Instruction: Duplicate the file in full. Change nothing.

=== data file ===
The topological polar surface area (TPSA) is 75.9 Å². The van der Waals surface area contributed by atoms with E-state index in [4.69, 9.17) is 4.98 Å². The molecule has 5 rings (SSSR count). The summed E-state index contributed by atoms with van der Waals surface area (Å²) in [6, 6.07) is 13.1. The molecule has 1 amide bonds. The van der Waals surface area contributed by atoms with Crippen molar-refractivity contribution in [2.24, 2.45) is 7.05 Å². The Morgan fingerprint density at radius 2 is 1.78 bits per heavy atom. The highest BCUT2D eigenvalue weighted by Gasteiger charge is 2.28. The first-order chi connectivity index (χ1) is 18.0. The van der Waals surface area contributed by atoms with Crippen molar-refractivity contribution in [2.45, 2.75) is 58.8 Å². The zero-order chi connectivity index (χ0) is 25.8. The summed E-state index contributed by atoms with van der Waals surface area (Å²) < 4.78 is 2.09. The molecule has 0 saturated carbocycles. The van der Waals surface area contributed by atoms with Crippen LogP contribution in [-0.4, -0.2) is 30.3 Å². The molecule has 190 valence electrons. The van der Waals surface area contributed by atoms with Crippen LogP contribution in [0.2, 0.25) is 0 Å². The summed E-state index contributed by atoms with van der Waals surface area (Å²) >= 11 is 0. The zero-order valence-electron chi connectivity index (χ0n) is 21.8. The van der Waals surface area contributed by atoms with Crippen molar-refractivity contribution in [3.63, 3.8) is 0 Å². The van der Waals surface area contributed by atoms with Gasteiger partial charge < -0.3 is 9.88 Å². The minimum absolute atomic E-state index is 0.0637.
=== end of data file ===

The topological polar surface area (TPSA) is 75.9 Å². The van der Waals surface area contributed by atoms with E-state index in [4.69, 9.17) is 4.98 Å². The molecule has 5 rings (SSSR count). The summed E-state index contributed by atoms with van der Waals surface area (Å²) in [6, 6.07) is 13.1. The molecule has 1 amide bonds. The van der Waals surface area contributed by atoms with Crippen molar-refractivity contribution in [2.24, 2.45) is 7.05 Å². The Morgan fingerprint density at radius 2 is 1.78 bits per heavy atom. The highest BCUT2D eigenvalue weighted by Gasteiger charge is 2.28. The first-order chi connectivity index (χ1) is 18.0. The van der Waals surface area contributed by atoms with Crippen molar-refractivity contribution in [2.45, 2.75) is 58.8 Å². The zero-order chi connectivity index (χ0) is 25.8. The summed E-state index contributed by atoms with van der Waals surface area (Å²) < 4.78 is 2.09. The molecule has 0 saturated carbocycles. The van der Waals surface area contributed by atoms with Crippen LogP contribution in [-0.4, -0.2) is 30.3 Å². The molecule has 190 valence electrons. The van der Waals surface area contributed by atoms with Crippen LogP contribution in [0.2, 0.25) is 0 Å². The summed E-state index contributed by atoms with van der Waals surface area (Å²) >= 11 is 0. The zero-order valence-electron chi connectivity index (χ0n) is 21.8. The van der Waals surface area contributed by atoms with Crippen molar-refractivity contribution in [3.63, 3.8) is 0 Å². The van der Waals surface area contributed by atoms with Gasteiger partial charge < -0.3 is 9.88 Å². The minimum absolute atomic E-state index is 0.0637.